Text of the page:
Nigeria has raised 160 billion naira ($525 million) in local currency bonds at its second debt auction this year at yields lower than the inflation rate in Africa’s biggest economy, the Debt Management Office said on Thursday.
The debt office had initially wanted to raise 110 billion at the auction but increased the offer due to demand.
Total demand stood at 337.03 billion naira at Wednesday’s auction, higher than 235.05 billion naira at its previous sale.
Annual inflation in Nigeria climbed to high of 18.72 percent in January, its 12th straight monthly rise. The trend was worsened by dollar shortages, which have crippled the import-dependent economy and triggered its first recession in 25 years.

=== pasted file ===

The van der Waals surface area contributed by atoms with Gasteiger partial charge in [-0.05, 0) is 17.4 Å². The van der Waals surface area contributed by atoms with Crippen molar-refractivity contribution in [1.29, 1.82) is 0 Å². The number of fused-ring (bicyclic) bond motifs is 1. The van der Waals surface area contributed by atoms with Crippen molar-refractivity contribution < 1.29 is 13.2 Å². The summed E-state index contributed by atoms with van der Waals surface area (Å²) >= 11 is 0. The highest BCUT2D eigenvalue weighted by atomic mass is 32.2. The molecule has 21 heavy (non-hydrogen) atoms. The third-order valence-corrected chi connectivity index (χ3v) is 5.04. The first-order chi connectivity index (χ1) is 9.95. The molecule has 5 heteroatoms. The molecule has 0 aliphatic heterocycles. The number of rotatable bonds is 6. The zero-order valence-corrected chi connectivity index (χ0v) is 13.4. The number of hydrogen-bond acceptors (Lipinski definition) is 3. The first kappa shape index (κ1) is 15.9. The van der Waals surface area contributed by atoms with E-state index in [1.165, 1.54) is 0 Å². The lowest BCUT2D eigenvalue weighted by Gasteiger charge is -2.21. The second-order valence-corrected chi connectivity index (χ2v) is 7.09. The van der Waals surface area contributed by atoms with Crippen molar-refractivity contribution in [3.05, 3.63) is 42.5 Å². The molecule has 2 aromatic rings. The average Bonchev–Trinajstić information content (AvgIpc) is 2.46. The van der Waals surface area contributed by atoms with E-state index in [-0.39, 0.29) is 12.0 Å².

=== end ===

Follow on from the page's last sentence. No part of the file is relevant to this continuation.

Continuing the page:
The government is also facing funding challenges brought on by the low price of oil. It expects the budget deficit to widen to 2.36 trillion naira this year as it tries to spend its way of out of the recession.
More than half of the deficit will be funded through local borrowings, the government has said.
The debt office said it raised 70 billion naira of the paper maturing in 2036 at 16.77 percent, lower than 16.99 percent same instrument fetched at the previous auction and paid 16.61 percent for the 30 billion naira raised in the paper maturing in 2026 compared to 16.99 percent at the previous auction.
It issued 60 billion naira in the note maturing in 2021 at 16.55 percent against 16.89 percent at the previous auction.
Nigerian government issues local currency bonds every month to raise funds to support its spending plan, which also goes to help the banking system manage liquidity.